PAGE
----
This year, Americans ramped up their holiday shopping--particularly on clothing and jewelry--to a degree not seen since before the recession. Consumer spending rose by 5.5 percent relative to last year--more than many analysts expected--while online sales increased by 15 percent, according to MasterCard SpendingPulse, which tracks all retail sales except automobiles from early November through Christmas Eve. Not all sectors performed well; electronics, for example, experienced only modest gains as new technologies like 3D sets flopped and a television surplus caused TV prices to decline.
Do the rosy sales figures indicate that consumers are emerging from the wreckage of the Great Recession, wallets extended? Or--like ugly Christmas sweaters and Charles Dickens references--will higher rates of consumer spending prove as fleeting as the holiday season?
- The American Consumer Is Back, argues Craig R. Johnson, the president of the consulting firm Customer Growth Partners, as quoted in The New York Times: "In the face of 10 percent unemployment and persistent housing woes, the American consumer has single-handedly picked himself off the mat, brushed his troubles off and strapped the U.S. economy on his back."
- Consumers Are at Least Rebounding From the Recession, notes Mercedes Cardona at Daily Finance: "While the [SpendingPulse] totals don't bring numbers back to prerecession levels, it shows a marked improvement over the past couple of years, especially the spending on nonessentials. Retail still needs employment to improve to show some real growth, but the industry appears to have hit bottom and resumed growth."
- And the Consumer Will Drive the Economy in 2011, states Bob Johnson, Morningstar's director of economic analysis. He expects consumers to be more resilient in part because many can no longer delay the non-critical spending they deferred during the recession, like elective surgeries or auto repair.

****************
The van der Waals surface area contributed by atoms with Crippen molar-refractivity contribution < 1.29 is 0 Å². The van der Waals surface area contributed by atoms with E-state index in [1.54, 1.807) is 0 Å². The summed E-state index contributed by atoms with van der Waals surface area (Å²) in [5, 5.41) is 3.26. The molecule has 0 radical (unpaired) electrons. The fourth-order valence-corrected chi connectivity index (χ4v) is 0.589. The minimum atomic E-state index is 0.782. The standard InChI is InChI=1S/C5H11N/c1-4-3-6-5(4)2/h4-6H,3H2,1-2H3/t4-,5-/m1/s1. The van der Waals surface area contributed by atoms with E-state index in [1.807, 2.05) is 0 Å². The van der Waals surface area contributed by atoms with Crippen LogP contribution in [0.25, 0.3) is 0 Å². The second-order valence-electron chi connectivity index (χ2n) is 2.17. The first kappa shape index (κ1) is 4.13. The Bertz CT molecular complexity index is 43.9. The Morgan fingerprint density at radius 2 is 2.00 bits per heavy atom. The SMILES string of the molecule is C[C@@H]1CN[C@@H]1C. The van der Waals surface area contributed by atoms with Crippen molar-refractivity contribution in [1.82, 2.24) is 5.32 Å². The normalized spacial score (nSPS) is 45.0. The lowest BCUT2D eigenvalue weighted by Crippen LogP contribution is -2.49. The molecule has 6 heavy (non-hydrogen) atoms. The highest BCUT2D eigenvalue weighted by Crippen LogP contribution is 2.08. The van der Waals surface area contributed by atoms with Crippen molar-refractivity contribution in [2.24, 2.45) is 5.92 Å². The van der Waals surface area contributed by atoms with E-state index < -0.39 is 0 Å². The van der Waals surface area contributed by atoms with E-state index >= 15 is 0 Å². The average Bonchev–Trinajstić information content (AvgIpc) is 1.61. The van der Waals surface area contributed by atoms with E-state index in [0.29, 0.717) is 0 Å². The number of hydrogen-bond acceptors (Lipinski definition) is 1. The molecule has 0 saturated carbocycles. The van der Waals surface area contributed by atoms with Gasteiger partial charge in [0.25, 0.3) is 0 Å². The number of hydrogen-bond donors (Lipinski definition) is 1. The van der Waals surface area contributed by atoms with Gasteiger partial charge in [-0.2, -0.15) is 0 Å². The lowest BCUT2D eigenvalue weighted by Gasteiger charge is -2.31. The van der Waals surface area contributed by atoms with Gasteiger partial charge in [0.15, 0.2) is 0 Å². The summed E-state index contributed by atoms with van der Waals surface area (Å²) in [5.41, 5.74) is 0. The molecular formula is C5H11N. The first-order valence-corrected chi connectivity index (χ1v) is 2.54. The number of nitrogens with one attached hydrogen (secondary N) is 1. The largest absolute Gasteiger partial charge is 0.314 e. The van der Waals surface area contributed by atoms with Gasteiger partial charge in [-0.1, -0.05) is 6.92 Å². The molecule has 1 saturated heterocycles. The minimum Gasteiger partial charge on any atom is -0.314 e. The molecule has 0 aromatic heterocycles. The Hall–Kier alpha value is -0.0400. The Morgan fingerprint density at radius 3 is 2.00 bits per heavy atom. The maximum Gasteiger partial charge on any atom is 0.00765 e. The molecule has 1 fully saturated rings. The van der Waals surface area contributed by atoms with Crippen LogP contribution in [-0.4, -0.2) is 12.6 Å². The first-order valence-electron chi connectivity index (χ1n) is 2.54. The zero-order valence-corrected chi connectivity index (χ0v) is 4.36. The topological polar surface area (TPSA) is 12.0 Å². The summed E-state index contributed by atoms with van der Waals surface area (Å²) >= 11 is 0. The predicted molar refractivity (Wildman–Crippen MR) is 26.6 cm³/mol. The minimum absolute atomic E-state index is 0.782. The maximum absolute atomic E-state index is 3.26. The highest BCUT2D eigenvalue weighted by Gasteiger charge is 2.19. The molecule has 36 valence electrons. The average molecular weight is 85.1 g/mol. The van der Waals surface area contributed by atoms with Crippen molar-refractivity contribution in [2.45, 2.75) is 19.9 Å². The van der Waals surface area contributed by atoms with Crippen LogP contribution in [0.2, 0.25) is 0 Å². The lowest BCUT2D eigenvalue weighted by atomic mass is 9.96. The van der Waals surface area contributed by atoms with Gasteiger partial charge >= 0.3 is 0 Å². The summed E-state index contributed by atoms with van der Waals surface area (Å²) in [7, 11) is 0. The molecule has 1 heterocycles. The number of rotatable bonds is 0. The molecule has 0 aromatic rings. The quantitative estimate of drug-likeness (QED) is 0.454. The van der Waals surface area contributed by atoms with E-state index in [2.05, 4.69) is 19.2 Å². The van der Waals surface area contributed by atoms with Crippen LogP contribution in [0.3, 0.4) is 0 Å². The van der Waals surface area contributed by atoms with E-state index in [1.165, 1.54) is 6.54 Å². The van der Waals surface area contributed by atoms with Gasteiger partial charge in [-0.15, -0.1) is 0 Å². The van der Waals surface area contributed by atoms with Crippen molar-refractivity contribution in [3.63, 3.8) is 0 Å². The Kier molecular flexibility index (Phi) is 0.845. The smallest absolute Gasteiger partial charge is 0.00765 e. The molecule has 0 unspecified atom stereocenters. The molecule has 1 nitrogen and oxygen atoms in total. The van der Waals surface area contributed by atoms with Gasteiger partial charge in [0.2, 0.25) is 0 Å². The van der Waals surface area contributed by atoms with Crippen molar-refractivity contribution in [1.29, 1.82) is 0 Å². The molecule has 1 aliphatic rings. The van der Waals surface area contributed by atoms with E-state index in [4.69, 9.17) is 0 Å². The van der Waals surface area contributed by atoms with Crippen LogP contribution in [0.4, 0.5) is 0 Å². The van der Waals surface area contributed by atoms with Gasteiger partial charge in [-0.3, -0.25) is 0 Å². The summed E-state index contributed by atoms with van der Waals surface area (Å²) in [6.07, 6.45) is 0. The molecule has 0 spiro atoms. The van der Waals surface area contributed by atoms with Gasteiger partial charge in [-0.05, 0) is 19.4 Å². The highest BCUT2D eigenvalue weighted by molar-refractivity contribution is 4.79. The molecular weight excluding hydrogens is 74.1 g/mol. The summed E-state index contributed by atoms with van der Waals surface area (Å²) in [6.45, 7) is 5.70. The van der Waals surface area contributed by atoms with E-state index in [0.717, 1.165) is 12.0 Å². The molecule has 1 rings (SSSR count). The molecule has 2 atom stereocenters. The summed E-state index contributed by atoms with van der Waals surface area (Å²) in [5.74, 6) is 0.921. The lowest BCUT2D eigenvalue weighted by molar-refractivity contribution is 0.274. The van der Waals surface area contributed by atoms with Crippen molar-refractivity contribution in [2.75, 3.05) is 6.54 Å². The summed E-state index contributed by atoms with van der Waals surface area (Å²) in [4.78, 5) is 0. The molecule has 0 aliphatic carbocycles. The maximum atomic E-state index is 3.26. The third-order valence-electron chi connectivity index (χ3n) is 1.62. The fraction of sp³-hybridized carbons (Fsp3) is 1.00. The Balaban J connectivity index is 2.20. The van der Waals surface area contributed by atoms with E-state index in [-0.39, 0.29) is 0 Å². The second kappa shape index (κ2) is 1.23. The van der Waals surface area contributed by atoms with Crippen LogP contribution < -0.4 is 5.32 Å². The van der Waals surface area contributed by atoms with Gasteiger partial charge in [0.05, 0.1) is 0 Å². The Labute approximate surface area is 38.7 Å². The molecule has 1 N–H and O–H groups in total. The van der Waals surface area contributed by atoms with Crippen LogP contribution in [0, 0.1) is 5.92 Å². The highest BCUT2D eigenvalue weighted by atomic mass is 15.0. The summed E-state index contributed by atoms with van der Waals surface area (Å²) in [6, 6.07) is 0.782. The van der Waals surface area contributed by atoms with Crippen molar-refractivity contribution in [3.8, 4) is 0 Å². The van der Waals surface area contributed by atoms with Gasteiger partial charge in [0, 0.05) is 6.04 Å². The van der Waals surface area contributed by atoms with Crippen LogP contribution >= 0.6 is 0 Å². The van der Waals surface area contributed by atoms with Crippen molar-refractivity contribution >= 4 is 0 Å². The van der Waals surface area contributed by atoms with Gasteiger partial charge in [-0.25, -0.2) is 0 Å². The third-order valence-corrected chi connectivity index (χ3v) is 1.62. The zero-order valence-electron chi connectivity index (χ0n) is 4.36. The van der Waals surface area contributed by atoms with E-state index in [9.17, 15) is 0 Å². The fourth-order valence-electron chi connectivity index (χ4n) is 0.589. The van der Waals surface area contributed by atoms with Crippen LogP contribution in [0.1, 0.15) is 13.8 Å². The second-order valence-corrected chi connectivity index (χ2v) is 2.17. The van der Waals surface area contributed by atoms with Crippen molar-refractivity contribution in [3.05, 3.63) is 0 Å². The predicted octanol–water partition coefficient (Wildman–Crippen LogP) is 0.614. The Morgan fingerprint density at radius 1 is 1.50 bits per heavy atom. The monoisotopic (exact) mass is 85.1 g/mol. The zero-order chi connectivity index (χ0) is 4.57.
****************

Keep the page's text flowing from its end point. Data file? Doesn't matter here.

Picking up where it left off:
- This Is Mostly Good News for E-Commerce, adds Frank Reed at Marketing Pilgrim. Online sales are consistently growing over the holidays and wresting market share from in-store sales, he says, and the trend will likely continue as people take advantage of the deals and convenience e-commerce offers. But there could be trouble on the horizon: cash-strapped state and local governments may try to raise money in 2011 by hiking taxes on online sales, Reed warns.
- But How Long Will Renewed Confidence Last? ask Ann Zimmerman, Justin Lahart, and Rachel Dodes at The Wall Street Journal. Consumer moods in December are at their highest level since June, and Americans may be inclined to spend more as the job and stock markets recover and the two-percent reduction in payroll taxes takes effect in January, they explain. But consumer spending could suffer a setback in the coming months if gasoline prices continue to rise, state and local governments lay off more workers than expected, or another spate of foreclosures keeps banks from lending.
- The Confidence Is Temporary, declares Phil Wahba and Dhanya Skariachan at Reuters: Consumers "still confront bleak job prospects and still are trying to pay down their hefty debt loads. That sets the stage for a 'spending diet' come January, which could weigh on U.S. economic growth, since consumer spending accounts for 70 percent of the U.S. economy." He continues:
The strong start to the holiday season in late November reflected pent-up demand after two weak Christmas seasons, plus attractive deals designed to lure shoppers. It did not signal a return to frenzied spending, analysts and shoppers said...
The result is likely to be pronounced lulls between the two major shopping seasons--back-to-school in late summer and the five weeks leading up to Christmas.